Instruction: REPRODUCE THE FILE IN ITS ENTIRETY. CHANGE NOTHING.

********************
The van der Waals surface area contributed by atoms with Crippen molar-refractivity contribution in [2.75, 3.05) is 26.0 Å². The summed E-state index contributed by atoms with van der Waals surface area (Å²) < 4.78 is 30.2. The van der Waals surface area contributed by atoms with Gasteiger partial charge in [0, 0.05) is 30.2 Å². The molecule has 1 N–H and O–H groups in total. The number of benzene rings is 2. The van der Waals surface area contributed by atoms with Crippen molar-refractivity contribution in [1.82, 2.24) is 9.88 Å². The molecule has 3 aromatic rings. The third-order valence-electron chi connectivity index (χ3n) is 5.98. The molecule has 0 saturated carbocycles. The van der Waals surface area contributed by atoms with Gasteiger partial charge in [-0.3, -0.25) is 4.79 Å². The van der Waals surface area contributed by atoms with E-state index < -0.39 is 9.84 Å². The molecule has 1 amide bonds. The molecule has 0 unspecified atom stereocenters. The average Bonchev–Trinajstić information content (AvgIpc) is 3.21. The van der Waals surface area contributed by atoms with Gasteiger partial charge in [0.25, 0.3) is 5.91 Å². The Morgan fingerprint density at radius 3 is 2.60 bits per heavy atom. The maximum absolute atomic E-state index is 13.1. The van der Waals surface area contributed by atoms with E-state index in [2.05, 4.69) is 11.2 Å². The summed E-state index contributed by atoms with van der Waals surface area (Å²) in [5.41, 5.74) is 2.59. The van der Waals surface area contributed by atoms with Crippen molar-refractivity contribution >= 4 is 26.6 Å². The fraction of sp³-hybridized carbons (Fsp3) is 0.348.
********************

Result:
The van der Waals surface area contributed by atoms with Crippen molar-refractivity contribution in [2.75, 3.05) is 26.0 Å². The summed E-state index contributed by atoms with van der Waals surface area (Å²) < 4.78 is 30.2. The van der Waals surface area contributed by atoms with Gasteiger partial charge in [0, 0.05) is 30.2 Å². The molecule has 1 N–H and O–H groups in total. The number of benzene rings is 2. The van der Waals surface area contributed by atoms with Crippen molar-refractivity contribution in [1.82, 2.24) is 9.88 Å². The molecule has 3 aromatic rings. The third-order valence-electron chi connectivity index (χ3n) is 5.98. The molecule has 0 saturated carbocycles. The van der Waals surface area contributed by atoms with Gasteiger partial charge in [-0.3, -0.25) is 4.79 Å². The van der Waals surface area contributed by atoms with E-state index < -0.39 is 9.84 Å². The molecule has 1 amide bonds. The molecule has 0 unspecified atom stereocenters. The average Bonchev–Trinajstić information content (AvgIpc) is 3.21. The van der Waals surface area contributed by atoms with Gasteiger partial charge in [0.25, 0.3) is 5.91 Å². The Morgan fingerprint density at radius 3 is 2.60 bits per heavy atom. The maximum absolute atomic E-state index is 13.1. The van der Waals surface area contributed by atoms with E-state index in [2.05, 4.69) is 11.2 Å². The summed E-state index contributed by atoms with van der Waals surface area (Å²) in [5.41, 5.74) is 2.59. The van der Waals surface area contributed by atoms with Crippen molar-refractivity contribution >= 4 is 26.6 Å². The fraction of sp³-hybridized carbons (Fsp3) is 0.348.